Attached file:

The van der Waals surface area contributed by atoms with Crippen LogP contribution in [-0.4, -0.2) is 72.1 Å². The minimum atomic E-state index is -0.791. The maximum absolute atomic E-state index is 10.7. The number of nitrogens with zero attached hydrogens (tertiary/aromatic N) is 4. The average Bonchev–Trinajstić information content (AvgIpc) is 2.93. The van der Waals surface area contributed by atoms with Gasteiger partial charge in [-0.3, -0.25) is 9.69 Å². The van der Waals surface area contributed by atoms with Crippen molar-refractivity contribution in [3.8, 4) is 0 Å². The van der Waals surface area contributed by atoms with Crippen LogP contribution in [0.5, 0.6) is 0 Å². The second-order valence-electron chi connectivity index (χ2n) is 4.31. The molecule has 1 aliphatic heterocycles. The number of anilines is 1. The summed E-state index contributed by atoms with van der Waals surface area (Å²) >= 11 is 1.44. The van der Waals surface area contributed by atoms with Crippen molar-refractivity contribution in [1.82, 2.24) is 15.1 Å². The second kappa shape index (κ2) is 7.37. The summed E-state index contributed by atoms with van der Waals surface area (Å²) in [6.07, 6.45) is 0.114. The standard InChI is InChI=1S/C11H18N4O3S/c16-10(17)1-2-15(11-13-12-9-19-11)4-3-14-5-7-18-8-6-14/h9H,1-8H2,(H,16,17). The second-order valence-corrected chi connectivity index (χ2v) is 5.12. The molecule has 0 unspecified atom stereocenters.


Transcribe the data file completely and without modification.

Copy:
The van der Waals surface area contributed by atoms with Crippen LogP contribution in [-0.4, -0.2) is 72.1 Å². The minimum atomic E-state index is -0.791. The maximum absolute atomic E-state index is 10.7. The number of nitrogens with zero attached hydrogens (tertiary/aromatic N) is 4. The average Bonchev–Trinajstić information content (AvgIpc) is 2.93. The van der Waals surface area contributed by atoms with Gasteiger partial charge in [-0.3, -0.25) is 9.69 Å². The van der Waals surface area contributed by atoms with Crippen molar-refractivity contribution in [3.8, 4) is 0 Å². The van der Waals surface area contributed by atoms with Crippen LogP contribution in [0.5, 0.6) is 0 Å². The second-order valence-electron chi connectivity index (χ2n) is 4.31. The molecule has 1 aliphatic heterocycles. The number of anilines is 1. The summed E-state index contributed by atoms with van der Waals surface area (Å²) >= 11 is 1.44. The van der Waals surface area contributed by atoms with Crippen molar-refractivity contribution in [1.82, 2.24) is 15.1 Å². The second kappa shape index (κ2) is 7.37. The summed E-state index contributed by atoms with van der Waals surface area (Å²) in [6.07, 6.45) is 0.114. The standard InChI is InChI=1S/C11H18N4O3S/c16-10(17)1-2-15(11-13-12-9-19-11)4-3-14-5-7-18-8-6-14/h9H,1-8H2,(H,16,17). The second-order valence-corrected chi connectivity index (χ2v) is 5.12. The molecule has 0 unspecified atom stereocenters.